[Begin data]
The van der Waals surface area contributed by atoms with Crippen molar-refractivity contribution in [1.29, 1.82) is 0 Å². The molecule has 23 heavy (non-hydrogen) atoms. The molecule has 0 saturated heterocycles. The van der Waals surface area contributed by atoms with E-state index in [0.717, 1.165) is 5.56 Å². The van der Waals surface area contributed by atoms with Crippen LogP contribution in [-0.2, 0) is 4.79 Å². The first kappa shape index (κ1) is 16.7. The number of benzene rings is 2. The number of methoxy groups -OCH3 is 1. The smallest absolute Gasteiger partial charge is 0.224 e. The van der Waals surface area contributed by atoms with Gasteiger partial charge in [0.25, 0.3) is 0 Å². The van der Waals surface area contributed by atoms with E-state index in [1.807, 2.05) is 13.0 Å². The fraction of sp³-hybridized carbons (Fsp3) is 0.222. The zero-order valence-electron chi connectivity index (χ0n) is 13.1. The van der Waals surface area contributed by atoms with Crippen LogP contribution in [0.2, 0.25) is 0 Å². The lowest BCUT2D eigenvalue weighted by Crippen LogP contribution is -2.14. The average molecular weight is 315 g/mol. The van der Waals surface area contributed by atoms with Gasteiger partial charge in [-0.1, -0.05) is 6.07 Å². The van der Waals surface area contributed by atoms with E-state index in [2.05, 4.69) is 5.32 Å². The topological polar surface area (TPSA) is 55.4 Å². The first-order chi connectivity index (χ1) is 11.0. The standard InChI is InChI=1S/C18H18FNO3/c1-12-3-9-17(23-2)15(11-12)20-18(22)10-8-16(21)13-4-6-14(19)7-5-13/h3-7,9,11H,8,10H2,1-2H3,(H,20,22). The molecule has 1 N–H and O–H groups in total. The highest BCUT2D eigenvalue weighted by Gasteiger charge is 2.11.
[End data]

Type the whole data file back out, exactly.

The van der Waals surface area contributed by atoms with Crippen molar-refractivity contribution in [1.29, 1.82) is 0 Å². The molecule has 23 heavy (non-hydrogen) atoms. The molecule has 0 saturated heterocycles. The van der Waals surface area contributed by atoms with E-state index in [0.717, 1.165) is 5.56 Å². The van der Waals surface area contributed by atoms with Crippen LogP contribution in [-0.2, 0) is 4.79 Å². The first kappa shape index (κ1) is 16.7. The number of benzene rings is 2. The number of methoxy groups -OCH3 is 1. The smallest absolute Gasteiger partial charge is 0.224 e. The van der Waals surface area contributed by atoms with Gasteiger partial charge in [0.25, 0.3) is 0 Å². The van der Waals surface area contributed by atoms with E-state index in [1.807, 2.05) is 13.0 Å². The fraction of sp³-hybridized carbons (Fsp3) is 0.222. The zero-order valence-electron chi connectivity index (χ0n) is 13.1. The van der Waals surface area contributed by atoms with Crippen LogP contribution in [0.2, 0.25) is 0 Å². The lowest BCUT2D eigenvalue weighted by Crippen LogP contribution is -2.14. The average molecular weight is 315 g/mol. The van der Waals surface area contributed by atoms with Gasteiger partial charge in [-0.1, -0.05) is 6.07 Å². The van der Waals surface area contributed by atoms with E-state index in [2.05, 4.69) is 5.32 Å². The topological polar surface area (TPSA) is 55.4 Å². The first-order chi connectivity index (χ1) is 11.0. The standard InChI is InChI=1S/C18H18FNO3/c1-12-3-9-17(23-2)15(11-12)20-18(22)10-8-16(21)13-4-6-14(19)7-5-13/h3-7,9,11H,8,10H2,1-2H3,(H,20,22). The molecule has 1 N–H and O–H groups in total. The highest BCUT2D eigenvalue weighted by Gasteiger charge is 2.11.